March 16th, 2013 by Nicolette Bailey
With the approach of spring, warmer weather and white wine comes to mind. We are preparing to bottle our 2012 Pinot Gris and Pinot Blanc in April. Which is timely, because we sold out the last of our 2011′s in September. We leave our white wines in stainless steel tanks after fermentation, then cold stabilize, and bottle. Different from our Pinot Noir, we make our Gris and Blanc to drink young, so they will be available in May – just in time for warmer weather and sunny skies.
Come join us on the Hill for a taste of Spring!
March 9th, 2013 by Nicolette Bailey
We often hear from guests in our tasting room that they don’t know how to explain what they are tasting, and therefore can’t say why they like or don’t like a wine. I sometimes use the analogy that wine is like music – you and I may like (or dislike)the same song, but for different reasons. The same applies to wine. Different experiences and tastes may bring us to the same conclusion, or to two very different conclusions about a particular vintage. It’s not always necessary to articulate why, but it IS important to realize what your particular tastes are. That’s the joy (and benefit) of wine tasting!
February 23rd, 2013 by Nicolette Bailey
How does one become an Oregonian? Those of us who’ve moved here from a different state to live understand what I’m asking. We moved here 10 years ago from Chicago and sometimes I still feel like I am not considered to be an Oregonian by some. Oregonians are proud, easy going people, and very friendly, but like many people everywhere, some Oregonians have a hard time accepting change. I’m still told regularly that I’m not an Oregonian. I walk too fast and talk too fast and drive too fast. Many things that used to drive me crazy I now accept as part of the culture, like never pumping my own gas. I use to be frustrated that I am not allowed to do this basic task when I have been doing it for almost 20 years. Now I think of having a gas station attendant pump my gas as a little gift so I don’t have to get out of the car on a rainy winter day.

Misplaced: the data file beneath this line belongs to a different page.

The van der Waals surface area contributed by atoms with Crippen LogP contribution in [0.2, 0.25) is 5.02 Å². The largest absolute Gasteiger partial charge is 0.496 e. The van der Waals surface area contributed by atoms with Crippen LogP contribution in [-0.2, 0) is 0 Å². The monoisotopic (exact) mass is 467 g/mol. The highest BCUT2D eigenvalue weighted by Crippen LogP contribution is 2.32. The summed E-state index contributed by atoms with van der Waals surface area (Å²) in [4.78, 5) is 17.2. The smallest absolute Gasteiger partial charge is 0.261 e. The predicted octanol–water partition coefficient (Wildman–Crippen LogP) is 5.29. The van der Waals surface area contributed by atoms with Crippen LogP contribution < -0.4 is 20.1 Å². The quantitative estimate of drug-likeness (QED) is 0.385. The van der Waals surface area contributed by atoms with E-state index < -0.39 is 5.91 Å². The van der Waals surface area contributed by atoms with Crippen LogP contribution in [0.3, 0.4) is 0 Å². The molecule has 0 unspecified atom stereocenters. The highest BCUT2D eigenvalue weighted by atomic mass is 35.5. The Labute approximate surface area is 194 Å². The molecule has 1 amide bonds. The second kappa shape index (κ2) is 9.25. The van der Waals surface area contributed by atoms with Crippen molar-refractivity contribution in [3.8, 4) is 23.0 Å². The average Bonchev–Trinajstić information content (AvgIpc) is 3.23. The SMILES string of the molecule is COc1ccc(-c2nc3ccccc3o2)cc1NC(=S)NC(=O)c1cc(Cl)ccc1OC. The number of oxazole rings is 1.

I’ve discovered there isn’t a magic formula for becoming an Oregonian. I do know that you feel like one before you are one. You can’t change Oregon, but it changes you. These days I am slowing down. I am starting to understand small town living, look forward to talking to people on 3rd Street, and I have found that as I’ve made friends and gotten to know my neighbors, I’m not too concerned anymore about not being considered an Oregonian. I just absolutely love living here and I can’t think of any place I would rather be than this wonderful place called Oregon.
Hey, I am an Oregonian!
February 16th, 2013 by Nicolette Bailey
Wine and chocolate are often paired together, particularly during this romantic time of year. Why? Just ask Natalie MacLean, author of Red, White and Drunk All Over: “Wine is liquid sensuality: Its heady bouquet stimulates the appetite and its velvet caress soothes that desire. What other drink is described as both ‘voluptuous’ and ‘muscular’? And when you pair wine with the mouth-coating luxury of chocolate, the combination is impossible to resist.”